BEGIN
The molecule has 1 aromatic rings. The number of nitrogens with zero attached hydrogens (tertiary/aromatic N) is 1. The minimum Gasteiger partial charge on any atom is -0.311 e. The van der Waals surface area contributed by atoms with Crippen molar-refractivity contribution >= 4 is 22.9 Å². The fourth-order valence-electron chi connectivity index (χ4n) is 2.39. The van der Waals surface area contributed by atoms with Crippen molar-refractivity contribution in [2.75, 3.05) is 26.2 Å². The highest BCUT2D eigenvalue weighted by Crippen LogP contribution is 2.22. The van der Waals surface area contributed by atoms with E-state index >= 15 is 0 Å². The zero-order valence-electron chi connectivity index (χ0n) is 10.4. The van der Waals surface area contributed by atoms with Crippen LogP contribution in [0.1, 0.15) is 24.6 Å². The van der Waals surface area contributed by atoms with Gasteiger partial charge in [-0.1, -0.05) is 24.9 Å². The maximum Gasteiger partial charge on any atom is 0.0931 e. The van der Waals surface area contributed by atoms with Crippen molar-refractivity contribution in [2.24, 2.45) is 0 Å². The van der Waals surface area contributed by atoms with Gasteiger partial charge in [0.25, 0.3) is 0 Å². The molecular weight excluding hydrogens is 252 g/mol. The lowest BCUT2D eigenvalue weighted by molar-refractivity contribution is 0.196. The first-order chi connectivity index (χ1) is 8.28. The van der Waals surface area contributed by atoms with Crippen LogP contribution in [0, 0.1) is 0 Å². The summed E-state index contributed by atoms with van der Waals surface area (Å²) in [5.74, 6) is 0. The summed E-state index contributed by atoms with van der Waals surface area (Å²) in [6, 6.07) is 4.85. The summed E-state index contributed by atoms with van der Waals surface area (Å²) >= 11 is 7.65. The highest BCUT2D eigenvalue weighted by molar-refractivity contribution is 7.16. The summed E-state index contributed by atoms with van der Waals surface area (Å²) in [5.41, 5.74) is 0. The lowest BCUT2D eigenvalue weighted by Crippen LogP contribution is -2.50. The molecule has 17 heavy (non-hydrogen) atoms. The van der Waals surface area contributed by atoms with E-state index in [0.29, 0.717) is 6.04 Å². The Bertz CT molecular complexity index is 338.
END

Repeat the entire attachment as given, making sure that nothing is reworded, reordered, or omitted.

The molecule has 1 aromatic rings. The number of nitrogens with zero attached hydrogens (tertiary/aromatic N) is 1. The minimum Gasteiger partial charge on any atom is -0.311 e. The van der Waals surface area contributed by atoms with Crippen molar-refractivity contribution >= 4 is 22.9 Å². The fourth-order valence-electron chi connectivity index (χ4n) is 2.39. The van der Waals surface area contributed by atoms with Crippen molar-refractivity contribution in [2.75, 3.05) is 26.2 Å². The highest BCUT2D eigenvalue weighted by Crippen LogP contribution is 2.22. The van der Waals surface area contributed by atoms with E-state index >= 15 is 0 Å². The zero-order valence-electron chi connectivity index (χ0n) is 10.4. The van der Waals surface area contributed by atoms with Crippen LogP contribution in [0.1, 0.15) is 24.6 Å². The van der Waals surface area contributed by atoms with Gasteiger partial charge in [-0.1, -0.05) is 24.9 Å². The maximum Gasteiger partial charge on any atom is 0.0931 e. The van der Waals surface area contributed by atoms with Crippen molar-refractivity contribution in [2.24, 2.45) is 0 Å². The van der Waals surface area contributed by atoms with Gasteiger partial charge in [0.25, 0.3) is 0 Å². The molecular weight excluding hydrogens is 252 g/mol. The lowest BCUT2D eigenvalue weighted by molar-refractivity contribution is 0.196. The first-order chi connectivity index (χ1) is 8.28. The van der Waals surface area contributed by atoms with Crippen LogP contribution in [0, 0.1) is 0 Å². The summed E-state index contributed by atoms with van der Waals surface area (Å²) in [5.74, 6) is 0. The summed E-state index contributed by atoms with van der Waals surface area (Å²) in [6, 6.07) is 4.85. The summed E-state index contributed by atoms with van der Waals surface area (Å²) >= 11 is 7.65. The highest BCUT2D eigenvalue weighted by molar-refractivity contribution is 7.16. The summed E-state index contributed by atoms with van der Waals surface area (Å²) in [5.41, 5.74) is 0. The lowest BCUT2D eigenvalue weighted by Crippen LogP contribution is -2.50. The molecule has 17 heavy (non-hydrogen) atoms. The van der Waals surface area contributed by atoms with E-state index in [0.29, 0.717) is 6.04 Å². The Bertz CT molecular complexity index is 338.